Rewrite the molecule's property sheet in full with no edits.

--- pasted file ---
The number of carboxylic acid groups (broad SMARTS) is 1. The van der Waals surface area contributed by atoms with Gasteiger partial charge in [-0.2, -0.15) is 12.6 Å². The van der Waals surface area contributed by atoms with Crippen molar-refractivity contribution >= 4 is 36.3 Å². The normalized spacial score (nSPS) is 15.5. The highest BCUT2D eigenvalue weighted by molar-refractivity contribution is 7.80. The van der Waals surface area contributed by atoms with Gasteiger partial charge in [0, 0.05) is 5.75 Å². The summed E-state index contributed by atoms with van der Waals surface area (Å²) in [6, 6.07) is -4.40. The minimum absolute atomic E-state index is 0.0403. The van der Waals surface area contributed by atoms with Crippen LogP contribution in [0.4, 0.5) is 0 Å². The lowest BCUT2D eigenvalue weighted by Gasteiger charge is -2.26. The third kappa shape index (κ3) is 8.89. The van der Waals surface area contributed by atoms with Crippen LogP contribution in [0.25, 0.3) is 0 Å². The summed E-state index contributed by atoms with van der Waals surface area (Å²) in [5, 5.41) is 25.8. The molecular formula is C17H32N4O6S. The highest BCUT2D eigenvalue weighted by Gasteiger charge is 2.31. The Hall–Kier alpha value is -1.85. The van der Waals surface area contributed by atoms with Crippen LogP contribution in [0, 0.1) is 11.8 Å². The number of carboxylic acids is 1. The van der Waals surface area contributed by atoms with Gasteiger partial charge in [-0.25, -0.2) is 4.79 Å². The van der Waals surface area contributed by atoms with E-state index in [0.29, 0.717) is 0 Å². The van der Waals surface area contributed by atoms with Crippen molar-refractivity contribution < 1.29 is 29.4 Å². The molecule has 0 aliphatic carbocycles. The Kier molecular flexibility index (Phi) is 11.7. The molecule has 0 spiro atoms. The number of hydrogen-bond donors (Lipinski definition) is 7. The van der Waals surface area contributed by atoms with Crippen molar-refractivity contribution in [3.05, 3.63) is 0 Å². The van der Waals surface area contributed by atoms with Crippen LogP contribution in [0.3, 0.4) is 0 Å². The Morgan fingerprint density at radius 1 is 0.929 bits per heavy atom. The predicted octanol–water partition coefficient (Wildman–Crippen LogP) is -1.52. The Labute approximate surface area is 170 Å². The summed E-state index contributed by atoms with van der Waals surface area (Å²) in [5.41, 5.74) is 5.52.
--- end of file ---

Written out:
The number of carboxylic acid groups (broad SMARTS) is 1. The van der Waals surface area contributed by atoms with Gasteiger partial charge in [-0.2, -0.15) is 12.6 Å². The van der Waals surface area contributed by atoms with Crippen molar-refractivity contribution >= 4 is 36.3 Å². The normalized spacial score (nSPS) is 15.5. The highest BCUT2D eigenvalue weighted by molar-refractivity contribution is 7.80. The van der Waals surface area contributed by atoms with Gasteiger partial charge in [0, 0.05) is 5.75 Å². The summed E-state index contributed by atoms with van der Waals surface area (Å²) in [6, 6.07) is -4.40. The minimum absolute atomic E-state index is 0.0403. The van der Waals surface area contributed by atoms with Crippen LogP contribution in [0.4, 0.5) is 0 Å². The lowest BCUT2D eigenvalue weighted by Gasteiger charge is -2.26. The third kappa shape index (κ3) is 8.89. The van der Waals surface area contributed by atoms with Crippen LogP contribution in [0.25, 0.3) is 0 Å². The summed E-state index contributed by atoms with van der Waals surface area (Å²) in [5, 5.41) is 25.8. The molecular formula is C17H32N4O6S. The highest BCUT2D eigenvalue weighted by Gasteiger charge is 2.31. The Hall–Kier alpha value is -1.85. The van der Waals surface area contributed by atoms with Crippen LogP contribution in [0, 0.1) is 11.8 Å². The number of carboxylic acids is 1. The van der Waals surface area contributed by atoms with Gasteiger partial charge in [-0.25, -0.2) is 4.79 Å². The van der Waals surface area contributed by atoms with E-state index in [0.29, 0.717) is 0 Å². The van der Waals surface area contributed by atoms with Crippen molar-refractivity contribution < 1.29 is 29.4 Å². The molecule has 0 aliphatic carbocycles. The Kier molecular flexibility index (Phi) is 11.7. The molecule has 0 spiro atoms. The number of hydrogen-bond donors (Lipinski definition) is 7. The van der Waals surface area contributed by atoms with Crippen molar-refractivity contribution in [3.05, 3.63) is 0 Å². The van der Waals surface area contributed by atoms with Crippen LogP contribution in [0.3, 0.4) is 0 Å². The Morgan fingerprint density at radius 1 is 0.929 bits per heavy atom. The predicted octanol–water partition coefficient (Wildman–Crippen LogP) is -1.52. The Labute approximate surface area is 170 Å². The summed E-state index contributed by atoms with van der Waals surface area (Å²) in [5.41, 5.74) is 5.52.